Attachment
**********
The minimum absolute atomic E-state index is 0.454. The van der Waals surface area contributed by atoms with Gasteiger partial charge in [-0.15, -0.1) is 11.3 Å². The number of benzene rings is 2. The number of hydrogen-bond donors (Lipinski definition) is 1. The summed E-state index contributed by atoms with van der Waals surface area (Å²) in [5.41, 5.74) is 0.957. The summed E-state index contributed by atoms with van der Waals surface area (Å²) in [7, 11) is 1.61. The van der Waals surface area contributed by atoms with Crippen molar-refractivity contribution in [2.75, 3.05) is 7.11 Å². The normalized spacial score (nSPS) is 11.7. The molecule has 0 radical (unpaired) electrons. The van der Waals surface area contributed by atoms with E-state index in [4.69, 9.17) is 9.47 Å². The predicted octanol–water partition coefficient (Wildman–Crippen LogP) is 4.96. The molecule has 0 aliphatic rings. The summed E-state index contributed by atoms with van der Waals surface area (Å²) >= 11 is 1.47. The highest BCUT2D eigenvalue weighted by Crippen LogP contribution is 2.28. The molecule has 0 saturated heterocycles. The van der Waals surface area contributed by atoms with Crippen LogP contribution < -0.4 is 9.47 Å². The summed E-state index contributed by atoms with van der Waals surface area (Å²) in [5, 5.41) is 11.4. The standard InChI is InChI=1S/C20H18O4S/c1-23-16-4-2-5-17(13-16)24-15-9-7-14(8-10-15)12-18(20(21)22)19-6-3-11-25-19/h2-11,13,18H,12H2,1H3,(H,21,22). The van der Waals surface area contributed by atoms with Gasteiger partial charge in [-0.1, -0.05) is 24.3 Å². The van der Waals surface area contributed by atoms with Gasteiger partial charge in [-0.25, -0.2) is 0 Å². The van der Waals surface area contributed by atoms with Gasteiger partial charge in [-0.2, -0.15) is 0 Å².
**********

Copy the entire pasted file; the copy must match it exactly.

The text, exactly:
The minimum absolute atomic E-state index is 0.454. The van der Waals surface area contributed by atoms with Gasteiger partial charge in [-0.15, -0.1) is 11.3 Å². The number of benzene rings is 2. The number of hydrogen-bond donors (Lipinski definition) is 1. The summed E-state index contributed by atoms with van der Waals surface area (Å²) in [5.41, 5.74) is 0.957. The summed E-state index contributed by atoms with van der Waals surface area (Å²) in [7, 11) is 1.61. The van der Waals surface area contributed by atoms with Crippen molar-refractivity contribution in [2.75, 3.05) is 7.11 Å². The normalized spacial score (nSPS) is 11.7. The molecule has 0 radical (unpaired) electrons. The van der Waals surface area contributed by atoms with E-state index in [4.69, 9.17) is 9.47 Å². The predicted octanol–water partition coefficient (Wildman–Crippen LogP) is 4.96. The molecule has 0 aliphatic rings. The summed E-state index contributed by atoms with van der Waals surface area (Å²) >= 11 is 1.47. The highest BCUT2D eigenvalue weighted by Crippen LogP contribution is 2.28. The molecule has 0 saturated heterocycles. The van der Waals surface area contributed by atoms with Crippen LogP contribution < -0.4 is 9.47 Å². The summed E-state index contributed by atoms with van der Waals surface area (Å²) in [5, 5.41) is 11.4. The standard InChI is InChI=1S/C20H18O4S/c1-23-16-4-2-5-17(13-16)24-15-9-7-14(8-10-15)12-18(20(21)22)19-6-3-11-25-19/h2-11,13,18H,12H2,1H3,(H,21,22). The van der Waals surface area contributed by atoms with Gasteiger partial charge in [-0.1, -0.05) is 24.3 Å². The van der Waals surface area contributed by atoms with Gasteiger partial charge in [-0.25, -0.2) is 0 Å². The van der Waals surface area contributed by atoms with Gasteiger partial charge in [-0.2, -0.15) is 0 Å².